The company has been in freefall since accusations of sexual harassment, assault and rape began emerging in October against Weinstein, who steered numerous films to Academy Awards glory including "The Artist," "The King's Speech" and "The Iron Lady."
"While we recognize that this is an extremely unfortunate outcome for our employees, our creditors and any victims, the Board has no choice but to pursue the only viable option to maximize the company's remaining value: an orderly bankruptcy process," The Weinstein Company board of directors said in a statement cited by the Los Angeles Times.
A similar report from The New York Times also quoted the statement, and both newspapers said talks had collapsed between the Weinstein firm and an investor group led by Maria Contreras-Sweet, an official in the administration of former president Barack Obama.
The group was poised to close the deal to buy The Weinstein Company for a reported $500 million, until New York state attorney general Eric Schneiderman sued the Weinstein firm on February 11.
Schneiderman took legal action against Weinstein, his brother and their firm out of fear that the company's imminent sale could leave victims without adequate redress.
Schneiderman complained that the deal as originally drawn up would have shielded top executives who covered up Weinstein's abuse, muzzled his victims with non-disclosure agreements and would not have compensated any of the victims.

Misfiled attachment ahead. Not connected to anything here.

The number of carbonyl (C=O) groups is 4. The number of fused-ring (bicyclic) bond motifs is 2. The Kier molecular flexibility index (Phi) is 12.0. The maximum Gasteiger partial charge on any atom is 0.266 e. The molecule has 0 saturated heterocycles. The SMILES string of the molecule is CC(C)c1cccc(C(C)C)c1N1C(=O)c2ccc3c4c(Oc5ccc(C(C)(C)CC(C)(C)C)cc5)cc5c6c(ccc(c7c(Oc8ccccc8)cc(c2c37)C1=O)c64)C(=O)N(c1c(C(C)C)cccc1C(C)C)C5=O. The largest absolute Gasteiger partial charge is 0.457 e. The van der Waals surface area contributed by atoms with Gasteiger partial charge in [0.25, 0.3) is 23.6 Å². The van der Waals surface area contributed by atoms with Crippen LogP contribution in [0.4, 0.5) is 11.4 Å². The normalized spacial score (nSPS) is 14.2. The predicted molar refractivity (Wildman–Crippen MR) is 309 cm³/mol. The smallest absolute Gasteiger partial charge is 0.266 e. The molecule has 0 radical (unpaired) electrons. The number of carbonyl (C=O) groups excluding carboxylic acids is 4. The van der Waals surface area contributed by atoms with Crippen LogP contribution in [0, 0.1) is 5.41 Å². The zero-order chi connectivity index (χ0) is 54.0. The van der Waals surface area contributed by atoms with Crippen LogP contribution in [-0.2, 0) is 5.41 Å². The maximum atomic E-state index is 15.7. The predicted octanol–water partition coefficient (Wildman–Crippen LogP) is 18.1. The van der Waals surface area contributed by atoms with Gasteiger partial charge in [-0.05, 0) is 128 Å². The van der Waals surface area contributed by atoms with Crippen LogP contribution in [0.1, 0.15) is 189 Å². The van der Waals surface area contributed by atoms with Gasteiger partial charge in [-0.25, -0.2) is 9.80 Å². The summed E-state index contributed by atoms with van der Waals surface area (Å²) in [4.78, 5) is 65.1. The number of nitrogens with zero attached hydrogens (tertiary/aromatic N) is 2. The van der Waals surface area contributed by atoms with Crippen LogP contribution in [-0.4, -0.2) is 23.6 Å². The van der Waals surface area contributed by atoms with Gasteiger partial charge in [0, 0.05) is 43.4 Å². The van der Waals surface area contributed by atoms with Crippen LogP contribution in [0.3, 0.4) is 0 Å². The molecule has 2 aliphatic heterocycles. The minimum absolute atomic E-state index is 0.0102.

"A deal that essentially removes the two Weinstein brothers but leaves the rest of management intact, we think, should be unacceptable," he said.
The entertainment magazine Variety posted on its website a purported letter from The Weinstein Company to Contreras-Sweet and Ron Burkle, who was also reported as part of the investor group.
An 'illusory' bid
Dated Sunday, the letter said the Weinstein firm "have worked tirelessly" since a meeting with Schneiderman and the investors last Wednesday.
But it accuses the investors of failing to "keep your promises" made in that meeting regarding "'gold standard' human resources policies" and the provision of necessary interim funding.
Neither Contreras-Sweet nor Burkle could immediately respond to a request by AFP for comment.
Weinstein's brother Bob is the current head of the company which fired Harvey Weinstein last year.
More than 100 women have now accused Weinstein of decades of sexual misconduct, leading not only to his career annihilation but to a US reckoning about harassment and abuse that has toppled a litany of powerful men in various sectors.
Since the scandal flared, dozens of civil suits have been brought against Weinstein and the company, mostly by women who accuse him of sexual misconduct.
But in one of the latest actions, Swiss chocolatier Lindt last Wednesday filed a court claim which alleged it is owed $133,333 by The Weinstein Company.
The suit, filed in New York, said Lindt had been asking since December for the money which was promised but never materialized.
Weinstein is reportedly in treatment for sex addiction and is under investigation by British and US police, although he has not been charged with any crime. He denies having had non-consensual sex.
(This story has not been edited by NDTV staff and is auto-generated from a syndicated feed.)